BR: summary justice

Expected behaviour from a bounded-rationality perspective:

The Northern Rock crisis is salient to many voters who are also savers and/or mortgage-borrowers; once the immediate crisis has faded they may simply want to punish the government of the day for perceived incompetence in letting the panic happen in the first place.

"Reasonable" electoral behaviour:

It does not require sophisticated reasoning for voters to understand that the government went wrong somewhere along the line. It is therefore "reasonable" for the national electorate (British) for whom the crisis was salient (to want to vote against the incumbent (British) government.

Perceived weakness of approach:

The approach accepts "short-sighted", rule-of-thumb behaviour that is illogical if the government of the day is not really to blame (thus, forward to the need to deliberate before voting).

DD: let's chat

Preferred behaviour from a deliberative-democracy perspective:

Let's talk through the different aspects of the crisis; distinguish between the different types of risk that were relevant in the crisis (credit risk, liquidity risk and capital-adequacy risk); and understand the EU and international dimensions of their management (for example, Northern Rock was vulnerable to liquidity risk as a result of contagion from abroad, but the European central bank arguably did a better job than the Bank of England in meeting the liquidity needs of other vulnerable banks and credit institutions without rescuers falling foul of EU directives).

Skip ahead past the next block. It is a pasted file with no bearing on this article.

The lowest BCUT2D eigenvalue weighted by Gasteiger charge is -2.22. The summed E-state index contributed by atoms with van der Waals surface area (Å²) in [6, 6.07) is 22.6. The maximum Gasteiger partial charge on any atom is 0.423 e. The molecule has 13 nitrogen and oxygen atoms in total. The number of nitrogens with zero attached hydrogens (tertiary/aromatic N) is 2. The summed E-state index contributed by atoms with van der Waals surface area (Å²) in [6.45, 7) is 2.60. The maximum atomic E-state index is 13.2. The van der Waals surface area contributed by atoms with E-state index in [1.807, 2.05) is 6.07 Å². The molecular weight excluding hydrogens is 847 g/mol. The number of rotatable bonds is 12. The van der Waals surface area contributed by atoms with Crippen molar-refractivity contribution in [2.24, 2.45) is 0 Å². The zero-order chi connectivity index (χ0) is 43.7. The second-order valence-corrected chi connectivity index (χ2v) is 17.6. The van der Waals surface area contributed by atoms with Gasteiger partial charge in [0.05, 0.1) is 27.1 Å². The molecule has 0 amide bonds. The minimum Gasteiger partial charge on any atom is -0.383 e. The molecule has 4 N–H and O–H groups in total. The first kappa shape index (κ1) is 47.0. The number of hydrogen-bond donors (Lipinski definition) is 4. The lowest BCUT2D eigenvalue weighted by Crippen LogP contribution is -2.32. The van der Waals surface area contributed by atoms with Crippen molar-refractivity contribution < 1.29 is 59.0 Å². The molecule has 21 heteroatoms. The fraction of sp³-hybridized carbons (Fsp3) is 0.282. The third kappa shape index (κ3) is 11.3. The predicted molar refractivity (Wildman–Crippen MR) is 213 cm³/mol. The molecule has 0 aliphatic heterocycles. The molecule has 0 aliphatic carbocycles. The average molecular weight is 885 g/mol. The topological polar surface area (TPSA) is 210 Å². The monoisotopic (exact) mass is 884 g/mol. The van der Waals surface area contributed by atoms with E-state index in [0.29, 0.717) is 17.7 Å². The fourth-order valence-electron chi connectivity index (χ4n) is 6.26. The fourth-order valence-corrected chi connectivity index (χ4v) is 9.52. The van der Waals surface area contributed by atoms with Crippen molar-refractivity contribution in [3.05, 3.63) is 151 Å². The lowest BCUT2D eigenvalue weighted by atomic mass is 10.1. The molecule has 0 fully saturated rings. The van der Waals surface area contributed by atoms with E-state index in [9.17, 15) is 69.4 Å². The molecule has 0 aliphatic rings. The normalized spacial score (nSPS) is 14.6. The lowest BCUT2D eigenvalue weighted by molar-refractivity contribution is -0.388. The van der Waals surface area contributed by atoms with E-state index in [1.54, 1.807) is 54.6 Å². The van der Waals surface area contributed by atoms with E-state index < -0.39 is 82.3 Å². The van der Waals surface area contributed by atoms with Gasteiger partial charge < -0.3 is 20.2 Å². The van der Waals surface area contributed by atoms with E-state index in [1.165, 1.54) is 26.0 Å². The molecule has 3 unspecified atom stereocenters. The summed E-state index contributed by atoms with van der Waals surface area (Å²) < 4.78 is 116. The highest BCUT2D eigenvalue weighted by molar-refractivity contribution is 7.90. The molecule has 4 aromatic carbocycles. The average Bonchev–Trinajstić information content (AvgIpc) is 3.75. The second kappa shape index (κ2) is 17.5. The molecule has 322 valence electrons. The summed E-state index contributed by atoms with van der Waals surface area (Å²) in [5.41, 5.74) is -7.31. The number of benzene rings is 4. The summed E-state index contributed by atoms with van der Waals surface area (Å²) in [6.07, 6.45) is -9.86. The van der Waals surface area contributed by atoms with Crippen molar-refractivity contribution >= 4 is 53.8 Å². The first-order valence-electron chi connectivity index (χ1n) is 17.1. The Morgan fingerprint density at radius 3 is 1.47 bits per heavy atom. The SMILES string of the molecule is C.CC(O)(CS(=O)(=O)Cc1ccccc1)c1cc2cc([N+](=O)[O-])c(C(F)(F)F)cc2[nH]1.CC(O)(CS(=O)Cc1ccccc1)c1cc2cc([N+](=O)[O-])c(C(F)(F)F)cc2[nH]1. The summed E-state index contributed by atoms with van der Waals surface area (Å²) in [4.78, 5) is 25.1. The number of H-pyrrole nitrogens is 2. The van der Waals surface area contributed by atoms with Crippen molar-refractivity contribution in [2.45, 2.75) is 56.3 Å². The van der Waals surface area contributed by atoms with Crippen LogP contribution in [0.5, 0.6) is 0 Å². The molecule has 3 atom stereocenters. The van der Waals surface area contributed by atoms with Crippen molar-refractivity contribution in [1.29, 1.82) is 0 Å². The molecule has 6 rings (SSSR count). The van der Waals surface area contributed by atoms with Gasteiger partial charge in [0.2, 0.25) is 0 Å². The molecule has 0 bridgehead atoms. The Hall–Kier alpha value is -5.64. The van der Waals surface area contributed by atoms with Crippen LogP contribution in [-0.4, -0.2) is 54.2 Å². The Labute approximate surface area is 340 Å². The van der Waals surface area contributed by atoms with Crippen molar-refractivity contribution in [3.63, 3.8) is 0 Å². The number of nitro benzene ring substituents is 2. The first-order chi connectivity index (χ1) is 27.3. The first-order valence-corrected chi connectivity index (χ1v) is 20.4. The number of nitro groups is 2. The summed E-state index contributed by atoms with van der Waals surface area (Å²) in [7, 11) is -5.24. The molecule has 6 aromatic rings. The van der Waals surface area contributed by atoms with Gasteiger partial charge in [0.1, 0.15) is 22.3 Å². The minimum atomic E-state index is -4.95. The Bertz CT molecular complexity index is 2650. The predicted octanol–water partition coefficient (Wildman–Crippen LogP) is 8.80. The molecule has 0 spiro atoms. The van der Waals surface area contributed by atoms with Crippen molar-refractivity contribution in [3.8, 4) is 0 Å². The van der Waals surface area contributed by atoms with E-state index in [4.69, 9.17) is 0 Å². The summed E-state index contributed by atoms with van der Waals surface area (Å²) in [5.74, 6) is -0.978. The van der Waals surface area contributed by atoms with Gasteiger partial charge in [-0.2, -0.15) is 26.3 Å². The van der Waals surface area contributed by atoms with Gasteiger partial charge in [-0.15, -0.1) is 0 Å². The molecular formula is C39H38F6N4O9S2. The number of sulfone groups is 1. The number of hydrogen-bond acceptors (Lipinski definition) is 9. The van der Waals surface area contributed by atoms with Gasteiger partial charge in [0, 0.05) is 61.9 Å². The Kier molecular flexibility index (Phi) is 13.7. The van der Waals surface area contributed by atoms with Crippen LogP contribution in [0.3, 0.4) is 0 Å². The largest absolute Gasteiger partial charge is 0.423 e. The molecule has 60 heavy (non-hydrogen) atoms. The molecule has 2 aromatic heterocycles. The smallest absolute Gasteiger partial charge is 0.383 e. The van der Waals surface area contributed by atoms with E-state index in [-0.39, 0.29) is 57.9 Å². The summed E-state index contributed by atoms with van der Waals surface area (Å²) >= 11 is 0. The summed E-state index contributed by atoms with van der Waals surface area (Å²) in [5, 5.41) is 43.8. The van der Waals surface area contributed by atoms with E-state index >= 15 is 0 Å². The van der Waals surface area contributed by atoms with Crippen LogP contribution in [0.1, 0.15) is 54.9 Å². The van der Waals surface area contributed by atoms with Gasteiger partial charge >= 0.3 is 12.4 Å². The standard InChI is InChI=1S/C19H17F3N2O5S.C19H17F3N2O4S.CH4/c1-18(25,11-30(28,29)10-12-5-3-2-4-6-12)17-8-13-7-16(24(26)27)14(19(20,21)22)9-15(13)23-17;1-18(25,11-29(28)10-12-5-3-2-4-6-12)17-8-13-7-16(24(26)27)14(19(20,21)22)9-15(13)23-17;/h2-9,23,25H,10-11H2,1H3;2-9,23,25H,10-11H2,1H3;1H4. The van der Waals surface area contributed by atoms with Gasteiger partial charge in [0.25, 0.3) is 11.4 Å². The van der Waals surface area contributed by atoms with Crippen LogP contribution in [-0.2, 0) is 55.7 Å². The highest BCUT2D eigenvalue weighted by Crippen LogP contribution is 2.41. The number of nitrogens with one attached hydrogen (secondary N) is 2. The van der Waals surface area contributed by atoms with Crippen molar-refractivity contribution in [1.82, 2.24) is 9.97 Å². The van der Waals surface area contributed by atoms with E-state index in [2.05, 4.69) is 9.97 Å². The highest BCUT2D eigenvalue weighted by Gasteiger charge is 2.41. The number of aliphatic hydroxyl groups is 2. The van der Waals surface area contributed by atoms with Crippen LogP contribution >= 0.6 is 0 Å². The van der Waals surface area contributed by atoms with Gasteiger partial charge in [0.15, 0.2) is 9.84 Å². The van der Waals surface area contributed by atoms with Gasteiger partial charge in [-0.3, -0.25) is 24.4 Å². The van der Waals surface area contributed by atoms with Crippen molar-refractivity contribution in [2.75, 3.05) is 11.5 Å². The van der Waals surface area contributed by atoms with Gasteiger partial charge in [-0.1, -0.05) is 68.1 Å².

Frank Vibert's article continues openDemocracy's "Democracy and deliberation" debate, which also features:

James S Fishkin, "Deliberative polling: distilling the crowd's wisdom" (12 October 2007)

Matthias Benz, "Democratic vote or deliberative poll?" (13 October 2007)

John Jackson, "From deliberative to determinative democracy" (15 October 2007)

Tony Curzon Price, "The cheap-talk challenge: what is debate really for?" (16 October 2007)

"Reasonable" electoral behaviour: